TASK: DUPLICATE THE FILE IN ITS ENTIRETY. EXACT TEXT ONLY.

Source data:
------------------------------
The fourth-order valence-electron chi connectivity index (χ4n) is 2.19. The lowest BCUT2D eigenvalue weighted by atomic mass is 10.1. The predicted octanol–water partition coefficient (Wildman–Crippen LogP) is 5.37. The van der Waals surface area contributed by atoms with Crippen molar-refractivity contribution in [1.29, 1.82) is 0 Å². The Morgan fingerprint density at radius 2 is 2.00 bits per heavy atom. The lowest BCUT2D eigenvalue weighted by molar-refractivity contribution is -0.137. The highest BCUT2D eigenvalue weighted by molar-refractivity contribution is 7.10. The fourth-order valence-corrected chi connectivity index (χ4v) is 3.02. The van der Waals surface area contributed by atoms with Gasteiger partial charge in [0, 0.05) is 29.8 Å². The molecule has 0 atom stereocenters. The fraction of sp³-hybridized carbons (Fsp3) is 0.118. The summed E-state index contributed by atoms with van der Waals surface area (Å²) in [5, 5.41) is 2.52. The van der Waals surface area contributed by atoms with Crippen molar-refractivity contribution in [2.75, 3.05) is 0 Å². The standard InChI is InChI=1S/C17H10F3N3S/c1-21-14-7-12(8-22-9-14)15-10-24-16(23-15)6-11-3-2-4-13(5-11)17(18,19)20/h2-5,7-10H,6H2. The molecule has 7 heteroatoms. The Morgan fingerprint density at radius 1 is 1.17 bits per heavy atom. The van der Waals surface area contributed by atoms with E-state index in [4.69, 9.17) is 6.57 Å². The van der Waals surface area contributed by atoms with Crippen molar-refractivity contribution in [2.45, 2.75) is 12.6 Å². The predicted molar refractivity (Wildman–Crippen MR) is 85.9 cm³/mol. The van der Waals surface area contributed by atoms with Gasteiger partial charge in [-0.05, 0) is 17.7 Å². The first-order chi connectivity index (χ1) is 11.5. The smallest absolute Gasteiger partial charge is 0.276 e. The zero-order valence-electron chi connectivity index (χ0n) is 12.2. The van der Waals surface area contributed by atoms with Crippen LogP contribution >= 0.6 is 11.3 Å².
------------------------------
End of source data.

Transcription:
The fourth-order valence-electron chi connectivity index (χ4n) is 2.19. The lowest BCUT2D eigenvalue weighted by atomic mass is 10.1. The predicted octanol–water partition coefficient (Wildman–Crippen LogP) is 5.37. The van der Waals surface area contributed by atoms with Crippen molar-refractivity contribution in [1.29, 1.82) is 0 Å². The Morgan fingerprint density at radius 2 is 2.00 bits per heavy atom. The lowest BCUT2D eigenvalue weighted by molar-refractivity contribution is -0.137. The highest BCUT2D eigenvalue weighted by molar-refractivity contribution is 7.10. The fourth-order valence-corrected chi connectivity index (χ4v) is 3.02. The van der Waals surface area contributed by atoms with Gasteiger partial charge in [0, 0.05) is 29.8 Å². The molecule has 0 atom stereocenters. The fraction of sp³-hybridized carbons (Fsp3) is 0.118. The summed E-state index contributed by atoms with van der Waals surface area (Å²) in [5, 5.41) is 2.52. The van der Waals surface area contributed by atoms with Crippen molar-refractivity contribution in [2.75, 3.05) is 0 Å². The standard InChI is InChI=1S/C17H10F3N3S/c1-21-14-7-12(8-22-9-14)15-10-24-16(23-15)6-11-3-2-4-13(5-11)17(18,19)20/h2-5,7-10H,6H2. The molecule has 7 heteroatoms. The Morgan fingerprint density at radius 1 is 1.17 bits per heavy atom. The van der Waals surface area contributed by atoms with E-state index in [4.69, 9.17) is 6.57 Å². The van der Waals surface area contributed by atoms with Crippen molar-refractivity contribution in [2.45, 2.75) is 12.6 Å². The predicted molar refractivity (Wildman–Crippen MR) is 85.9 cm³/mol. The van der Waals surface area contributed by atoms with Gasteiger partial charge in [-0.05, 0) is 17.7 Å². The first-order chi connectivity index (χ1) is 11.5. The smallest absolute Gasteiger partial charge is 0.276 e. The zero-order valence-electron chi connectivity index (χ0n) is 12.2. The van der Waals surface area contributed by atoms with Crippen LogP contribution >= 0.6 is 11.3 Å².